In 2007, the Energy Security and Climate Stewardship Platform was adopted by the Governors of 12 Midwestern states (Wisconsin, Minnesota, South Dakota, Illinois, Indiana, Iowa, Kansas, Michigan, Missouri, Nebraska, North Dakota, and Ohio) and the Canadian Province of Manitoba. The Platform’s objectives include: alternative energy production, the development of efficient energy; availability and adequate supply of less-carbon fuel for transportation, and improvement on carbon sequestration and storage. The participating states consent to a district regulatory agenda for Carbon Capture and Storage (CCS) and agreed to have at the minimum, one commercial-level and coal-run Integrated Gasification Combined Cycle (IGCC) power plant with CCS by 2010. The Platform forecasts that all new regional coal plants would have implemented carbon capture and storage by 2020 (“Regional Initiatives”).

Western Climate Initiative

In February 2007, the Western Climate Initiative (WCI) was established by the governors of Arizona, California, New Mexico, Oregon and Washington with the target of a reduction of greenhouse gas emissions by 15% below 2005 levels by 2020. The six primary greenhouse gases targeted for reduction are carbon dioxide, methane, nitrous oxide, hydroflourocarbons, perflourocarbons, and sulfur hexafluoride. In April 2007, British Columbia, Ontario, Quebec and Manitoba in Canada, and Utah and Montana in the United States joined the initiative. In September 2008, WCI released its Design Recommendations for a regional multi-sector cap-and-trade program. By 2012, WCI will cover emissions from electricity generation and large industrial and commercial sources, and by 2015, WCI will cover emissions from transportation and other residential, commercial, and industrial fuels (“Regional Initiatives”).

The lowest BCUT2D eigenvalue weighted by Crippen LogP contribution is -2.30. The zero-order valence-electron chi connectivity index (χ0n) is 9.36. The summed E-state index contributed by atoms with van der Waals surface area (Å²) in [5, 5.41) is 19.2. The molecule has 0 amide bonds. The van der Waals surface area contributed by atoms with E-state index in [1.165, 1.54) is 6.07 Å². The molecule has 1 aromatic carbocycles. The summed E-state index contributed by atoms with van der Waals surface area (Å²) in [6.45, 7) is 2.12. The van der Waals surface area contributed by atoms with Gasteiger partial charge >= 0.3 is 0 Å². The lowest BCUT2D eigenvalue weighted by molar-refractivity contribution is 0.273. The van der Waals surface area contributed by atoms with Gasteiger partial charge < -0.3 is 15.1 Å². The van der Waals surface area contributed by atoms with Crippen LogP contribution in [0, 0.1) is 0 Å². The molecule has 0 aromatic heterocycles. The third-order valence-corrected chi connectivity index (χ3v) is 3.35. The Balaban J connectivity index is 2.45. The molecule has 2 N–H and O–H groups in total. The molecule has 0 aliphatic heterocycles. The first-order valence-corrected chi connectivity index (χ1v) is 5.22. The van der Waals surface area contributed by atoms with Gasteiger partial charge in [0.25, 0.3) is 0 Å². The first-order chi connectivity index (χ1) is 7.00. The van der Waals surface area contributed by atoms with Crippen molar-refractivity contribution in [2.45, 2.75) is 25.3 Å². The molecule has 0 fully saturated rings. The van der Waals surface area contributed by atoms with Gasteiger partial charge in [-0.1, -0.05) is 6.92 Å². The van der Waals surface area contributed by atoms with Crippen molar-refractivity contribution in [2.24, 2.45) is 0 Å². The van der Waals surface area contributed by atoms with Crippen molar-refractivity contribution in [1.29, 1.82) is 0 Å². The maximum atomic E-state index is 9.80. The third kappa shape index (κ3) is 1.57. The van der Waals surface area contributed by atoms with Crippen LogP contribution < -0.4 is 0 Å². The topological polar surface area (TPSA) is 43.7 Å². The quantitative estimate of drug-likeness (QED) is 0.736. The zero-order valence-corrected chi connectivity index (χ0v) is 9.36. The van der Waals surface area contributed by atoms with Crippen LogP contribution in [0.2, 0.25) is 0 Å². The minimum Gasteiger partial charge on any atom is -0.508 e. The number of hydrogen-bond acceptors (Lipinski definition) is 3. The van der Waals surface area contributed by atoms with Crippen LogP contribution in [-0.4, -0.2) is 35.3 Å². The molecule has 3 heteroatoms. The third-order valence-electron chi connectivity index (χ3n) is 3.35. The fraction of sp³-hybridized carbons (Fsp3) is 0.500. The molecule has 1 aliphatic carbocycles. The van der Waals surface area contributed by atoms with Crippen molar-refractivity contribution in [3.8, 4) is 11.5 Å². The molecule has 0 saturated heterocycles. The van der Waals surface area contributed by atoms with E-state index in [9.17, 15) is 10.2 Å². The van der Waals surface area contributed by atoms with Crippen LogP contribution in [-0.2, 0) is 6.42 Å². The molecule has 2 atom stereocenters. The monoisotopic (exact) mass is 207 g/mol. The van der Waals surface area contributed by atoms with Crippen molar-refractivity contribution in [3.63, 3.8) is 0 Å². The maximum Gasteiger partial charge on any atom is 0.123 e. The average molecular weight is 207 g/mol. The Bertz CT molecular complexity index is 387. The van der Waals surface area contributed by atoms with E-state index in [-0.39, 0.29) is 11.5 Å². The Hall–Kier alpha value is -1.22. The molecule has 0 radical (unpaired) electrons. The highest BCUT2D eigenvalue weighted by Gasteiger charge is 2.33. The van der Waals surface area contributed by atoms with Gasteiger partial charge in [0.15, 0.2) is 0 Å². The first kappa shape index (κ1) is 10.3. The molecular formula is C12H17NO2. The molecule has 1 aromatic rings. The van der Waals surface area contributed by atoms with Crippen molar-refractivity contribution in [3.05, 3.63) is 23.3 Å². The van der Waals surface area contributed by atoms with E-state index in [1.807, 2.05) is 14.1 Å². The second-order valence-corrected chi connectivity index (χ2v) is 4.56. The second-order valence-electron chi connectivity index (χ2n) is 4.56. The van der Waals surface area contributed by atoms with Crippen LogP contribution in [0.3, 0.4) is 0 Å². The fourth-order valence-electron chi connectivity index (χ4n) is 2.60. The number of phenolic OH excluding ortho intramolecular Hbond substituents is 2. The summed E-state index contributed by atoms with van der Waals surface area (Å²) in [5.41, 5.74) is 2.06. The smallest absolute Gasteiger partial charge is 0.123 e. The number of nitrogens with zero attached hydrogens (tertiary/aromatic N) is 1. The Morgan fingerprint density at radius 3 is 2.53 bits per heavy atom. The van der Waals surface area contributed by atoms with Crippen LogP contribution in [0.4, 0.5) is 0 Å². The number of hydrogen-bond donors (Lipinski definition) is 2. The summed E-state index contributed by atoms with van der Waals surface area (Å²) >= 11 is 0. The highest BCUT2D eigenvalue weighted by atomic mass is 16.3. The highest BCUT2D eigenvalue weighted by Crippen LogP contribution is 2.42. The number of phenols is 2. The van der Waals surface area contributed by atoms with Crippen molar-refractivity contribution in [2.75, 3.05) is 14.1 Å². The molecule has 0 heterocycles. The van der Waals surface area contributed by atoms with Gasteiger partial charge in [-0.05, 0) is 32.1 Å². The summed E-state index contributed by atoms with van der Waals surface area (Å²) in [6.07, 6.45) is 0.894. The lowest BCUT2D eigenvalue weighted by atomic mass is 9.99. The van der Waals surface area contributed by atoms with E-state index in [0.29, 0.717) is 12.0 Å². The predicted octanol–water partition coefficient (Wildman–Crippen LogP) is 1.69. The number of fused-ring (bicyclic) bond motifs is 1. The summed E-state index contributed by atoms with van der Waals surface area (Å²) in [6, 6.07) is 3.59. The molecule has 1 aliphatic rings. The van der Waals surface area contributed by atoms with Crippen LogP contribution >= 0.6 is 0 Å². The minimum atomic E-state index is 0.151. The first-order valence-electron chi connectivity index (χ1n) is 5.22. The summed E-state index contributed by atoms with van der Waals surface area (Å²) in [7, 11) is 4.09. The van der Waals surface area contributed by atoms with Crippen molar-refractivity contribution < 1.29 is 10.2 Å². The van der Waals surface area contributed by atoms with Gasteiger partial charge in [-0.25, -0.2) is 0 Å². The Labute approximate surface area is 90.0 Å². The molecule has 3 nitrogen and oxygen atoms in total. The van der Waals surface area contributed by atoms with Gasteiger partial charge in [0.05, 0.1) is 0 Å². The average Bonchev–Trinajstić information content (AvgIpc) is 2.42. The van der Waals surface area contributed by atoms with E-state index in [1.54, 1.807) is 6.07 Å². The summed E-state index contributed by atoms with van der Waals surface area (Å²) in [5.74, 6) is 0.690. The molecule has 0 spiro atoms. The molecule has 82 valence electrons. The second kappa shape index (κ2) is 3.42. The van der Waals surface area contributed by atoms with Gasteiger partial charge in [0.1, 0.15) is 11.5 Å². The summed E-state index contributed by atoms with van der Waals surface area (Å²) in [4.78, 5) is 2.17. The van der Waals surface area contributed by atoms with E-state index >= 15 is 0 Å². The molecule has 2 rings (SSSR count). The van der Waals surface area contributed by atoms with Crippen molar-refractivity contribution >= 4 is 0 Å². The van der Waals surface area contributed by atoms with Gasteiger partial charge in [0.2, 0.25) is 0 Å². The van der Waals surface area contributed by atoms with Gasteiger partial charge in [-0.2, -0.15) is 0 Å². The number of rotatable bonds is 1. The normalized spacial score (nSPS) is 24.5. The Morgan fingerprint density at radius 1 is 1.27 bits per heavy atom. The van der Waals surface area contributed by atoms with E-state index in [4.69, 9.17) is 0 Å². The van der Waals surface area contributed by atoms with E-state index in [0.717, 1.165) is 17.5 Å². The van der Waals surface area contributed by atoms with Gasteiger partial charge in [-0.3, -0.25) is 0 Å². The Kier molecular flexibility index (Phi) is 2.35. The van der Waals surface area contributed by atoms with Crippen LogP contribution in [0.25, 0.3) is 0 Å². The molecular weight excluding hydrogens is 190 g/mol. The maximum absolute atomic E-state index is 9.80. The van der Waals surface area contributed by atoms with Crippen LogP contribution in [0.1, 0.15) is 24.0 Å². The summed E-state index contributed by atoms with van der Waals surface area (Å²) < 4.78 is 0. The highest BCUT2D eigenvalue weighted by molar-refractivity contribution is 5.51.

International Carbon Action Partnership

In Portugal, government leaders from 15 nations convened to commence the International Carbon Action Partnership (ICAP) on October 29, 2007. The ICAP is an international cooperation discussion between states and substate regions intending to bond regional Emission Trading Schemes. It was created for the institution of a more effective world cap-and-trade carbon market. The Partnership offers the opportunity for partner nations and regions to exchange experiences and link possibilities in topics such as carbon offsets or Carbon-Leakage. The partnership composed of a group of nations and regions that support carbon emissions trading (Pandve).

Works Cited:
  • “Asia-Pacific Partnership in Clean Development and Climate Change.” Asia Pacific Partnership. 2010. 5 Apr. 2010. <http://www.asiapacificpartnership.org/>
  • “Bali Action Plan.” Global Greenhouse Warming. n. d. 5 Apr. 2010. <http://www.global-greenhouse-warming.com/bali-action-plan.html>
  • Bradley, Rob. “Green and Mean: Can the U.S. Economy be Both Climate Friendly and Competitive?” World Resources Institute. 2009. 5 Apr. 2010. <http://www.wri.org/publication/green-and-mean>
  • “Carbon Capture and Sequestration.” Massachusetts Institute of Technology. n. d. 5 Apr. 2010. <http://www.sequestration.mit.edu/CSI/index.html>
  • DeAngelis, Tori. “Spheres of Influence: Clinton’s Climate Change Action Plan.”
  • Environmental Health Perspectives. National Institute of Environmental Health Science. May 1994. 102.5